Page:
Teacher Inspires Students–Suspended!

The book wars continue unabated in the United States of America when once again a teacher who inspired her students, and go them reading, was suspended because students were reading materials that related to their lives instead of being spoon-fed books that had no relevancy to contemporary existence. Connie Heermann, who has taught for 27 years, had her students read the Freedom Writers Diary, which depicts how an inner city teacher turned her students on to reading and writing and was subsequently made into a film with Hillary Swank.

Ms. Heermann, obtained consent forms from about 150 parents and found her students were excited about the book which they found connected to their own lives. After, she handed out the book, the school board sent her an email ordering her not to have students read the material. “That was the pivotal moment of m y life when I saw how my students were taken with the book, how they loved it, and then I am told not to let them read it? I said no.”

I have been in education for over 50 years and personally encountered a similar situation and know of dozens of wonderful teachers who faced suspension or firing because they turned their students on to thinking and reading. Fortunately, the school board provided students with a wonderful lesson in freedom of speech and reading.

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  • Tom Heermann

    Dear Fred:

    Thank you for your coverage of my wife’s 18 month suspension…

    Connie and I have been in a struggle with the Perry Township School Board since January of this year (she was removed from the classroom last November, however).

    When we began this struggle, we had no idea how it would resonate with the public. Media coverage began with an “above the fold” front page story on January 22, in the Indianapolis Star. Then all the local TV stations covered her removal from the classroom.

    But through all this we have felt we have touched a nerve with the public — not only locally — but internationally. Connie’s harsh suspension has been covered by CNN, Newsweek (Anna Quindlen), The Huffington Post, The L.A. Times, The Guardian (U.K. and The Telegraph (U.K.), to name a few. But what is most exciting, is the coverage that caring bloggers like yourself have done. I google “Connie Heermann” several times a day. I see blogs in different languages discussing Connie’s plight. News doesn’t die today like it did not so long ago: it lives on and gets redistributed by bloggers, etc., via the internet. It is a great mechanism for grassroots movements. It’s hard to cover up things anymore, isn’t that marvelous?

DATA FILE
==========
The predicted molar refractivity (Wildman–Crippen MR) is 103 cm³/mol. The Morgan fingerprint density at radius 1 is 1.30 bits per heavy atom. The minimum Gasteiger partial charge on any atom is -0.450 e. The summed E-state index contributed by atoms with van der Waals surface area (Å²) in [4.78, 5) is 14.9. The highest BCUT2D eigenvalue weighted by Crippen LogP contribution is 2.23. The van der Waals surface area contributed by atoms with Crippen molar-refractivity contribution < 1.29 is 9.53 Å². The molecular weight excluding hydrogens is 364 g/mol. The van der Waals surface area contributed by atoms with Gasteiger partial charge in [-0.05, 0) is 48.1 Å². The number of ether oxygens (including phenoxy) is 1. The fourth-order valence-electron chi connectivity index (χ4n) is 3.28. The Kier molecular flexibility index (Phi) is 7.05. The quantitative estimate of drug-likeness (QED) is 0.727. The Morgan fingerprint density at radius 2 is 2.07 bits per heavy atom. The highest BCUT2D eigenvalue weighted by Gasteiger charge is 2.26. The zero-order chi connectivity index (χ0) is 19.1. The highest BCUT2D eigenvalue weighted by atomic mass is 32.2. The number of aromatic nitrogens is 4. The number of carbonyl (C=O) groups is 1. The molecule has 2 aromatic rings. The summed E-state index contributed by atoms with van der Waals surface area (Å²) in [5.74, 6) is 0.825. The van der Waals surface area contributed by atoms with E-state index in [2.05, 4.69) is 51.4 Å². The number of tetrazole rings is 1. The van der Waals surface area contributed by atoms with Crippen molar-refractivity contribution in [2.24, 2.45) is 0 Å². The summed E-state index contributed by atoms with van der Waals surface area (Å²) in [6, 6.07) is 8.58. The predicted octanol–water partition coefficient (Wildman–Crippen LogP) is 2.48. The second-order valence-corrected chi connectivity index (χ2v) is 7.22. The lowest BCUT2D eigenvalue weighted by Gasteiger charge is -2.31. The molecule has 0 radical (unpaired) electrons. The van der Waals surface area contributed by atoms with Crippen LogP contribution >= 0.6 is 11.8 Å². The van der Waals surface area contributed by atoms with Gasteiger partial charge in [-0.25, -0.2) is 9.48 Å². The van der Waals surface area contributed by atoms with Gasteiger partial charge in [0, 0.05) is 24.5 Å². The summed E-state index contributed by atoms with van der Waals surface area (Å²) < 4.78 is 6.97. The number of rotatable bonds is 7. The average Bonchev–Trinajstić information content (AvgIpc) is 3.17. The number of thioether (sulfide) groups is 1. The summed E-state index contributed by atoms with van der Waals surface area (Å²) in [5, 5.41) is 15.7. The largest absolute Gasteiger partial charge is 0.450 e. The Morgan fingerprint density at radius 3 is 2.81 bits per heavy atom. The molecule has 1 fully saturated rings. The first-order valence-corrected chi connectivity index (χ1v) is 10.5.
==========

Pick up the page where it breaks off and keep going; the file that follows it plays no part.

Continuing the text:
When all this insanity began my sister said: “something better will become of this.” I consider that ironic. Those exact words were spoken by Erin Gruwell in Connie’s hearing.

    Thanks again. I would enjoy corresponding with you more.

    P.S. – Recently Connie was covered by local WISH TV as she was going to California to receive more training from Erin Gruwell. The reporter also inteviews the new board president. Instead of commenting on Connie’s continued dedication to teaching by attending the workshop, the board president just complains about bad media coverage. I urge you to see it.

    http://www.wishtv.com/global/video/popup/pop_player.asp?ClipID1=2708996&h1=Suspended%20teacher%20making%20international%20headlines&vt1=v&at1=News&d1=150233&LaunchPageAdTag=

    Tom Heermann
    Better known now as “Connie’s Husband”
    10:24 PM

  • http://www.theimpudentobserver.com Fred Stopsky

    Tom & Connie:
    I was placed on a black list in the 1950s because I engaged my students at Petaluma High School in California in critical thinking. We explored the strength and weaknesses of communism, we confronted prejudice against Negroes(none were allowed to live in Petaluma). I was invited by the class of 1960 to attend their class reunion, fifty years later. Ironically, the School Board has radicalized the students. I know it doesn’t alleviate the pain Connie feels. It is a cliche, but I experienced all of her pain– how would you like to be turned down for twenty straight teaching jobs? I left California and taught elsewhere. Connie is right, “something better will come of this.” Her students will never be the same.